At the end of the school year we have an annual banquet for the youth group. All the food is cooked and served by the teenagers to the parents. We then have a presentation of awards. Some awards are serious for bowling, putt-putt tournaments, etc. Other awards are goofy in nature; for example we have given out a gold album (record painted gold) to someone who is always singing. We also have a computer presentation of pictures from the past years youth events, with comedic commentary of course!

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Youth Dictionary

Think of the slang or faddish words your group members use. How many of those words do you know the meaning of? Open the lines of communication by compiling a Youth Dictionary with your group members. Have group members write their slang words. Then form the list to look like a dictionary by putting the words in alphabetical order and showing how to pronounce each one. Tell what part of speech each word is such as a noun, or an adjective, and have young people give their definition. The group will fill several pages in no time. Have volunteers type the Youth Dictionary, photocopy it and arrange it in booklet form. Distribute copies to parents and other church members. Adults may not change their vocabulary, but they’ll understand kids’ language better. Update the dictionary as needed. Use it as a discussion starter on understanding others.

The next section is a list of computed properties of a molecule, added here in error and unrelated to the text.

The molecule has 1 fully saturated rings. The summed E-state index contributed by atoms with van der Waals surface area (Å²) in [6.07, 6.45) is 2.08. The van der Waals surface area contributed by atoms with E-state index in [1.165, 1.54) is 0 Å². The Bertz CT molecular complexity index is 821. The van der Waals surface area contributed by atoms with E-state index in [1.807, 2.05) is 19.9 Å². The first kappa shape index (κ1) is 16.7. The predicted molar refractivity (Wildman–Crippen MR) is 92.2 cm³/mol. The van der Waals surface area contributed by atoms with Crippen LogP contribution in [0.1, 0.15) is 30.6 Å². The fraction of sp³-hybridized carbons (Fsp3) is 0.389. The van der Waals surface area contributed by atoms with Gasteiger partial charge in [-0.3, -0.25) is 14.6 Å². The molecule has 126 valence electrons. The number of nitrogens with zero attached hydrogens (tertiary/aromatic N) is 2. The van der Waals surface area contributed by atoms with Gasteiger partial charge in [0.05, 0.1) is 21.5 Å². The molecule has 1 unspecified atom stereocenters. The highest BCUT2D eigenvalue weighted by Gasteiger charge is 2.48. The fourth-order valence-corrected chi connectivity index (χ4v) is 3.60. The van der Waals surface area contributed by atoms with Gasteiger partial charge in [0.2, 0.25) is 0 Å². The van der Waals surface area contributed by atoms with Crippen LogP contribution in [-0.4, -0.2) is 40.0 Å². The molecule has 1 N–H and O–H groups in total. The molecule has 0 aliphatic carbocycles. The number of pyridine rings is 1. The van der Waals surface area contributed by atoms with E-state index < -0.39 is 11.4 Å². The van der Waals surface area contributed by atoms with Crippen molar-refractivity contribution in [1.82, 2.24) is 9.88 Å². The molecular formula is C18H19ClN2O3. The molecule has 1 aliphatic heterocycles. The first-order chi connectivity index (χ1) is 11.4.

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Who Knows You Best?

Play a game similar to the “Newlywed Game” Only have the parents and the teenagers play. Do a round with both parents against the teen or the dad or mom individually against the teen. (Hint: it is harder with the dads). Have a show host, make a small set with some kind of theme music, and have brief intros about the other person (perhaps have youth profile written by parents and vice-versa).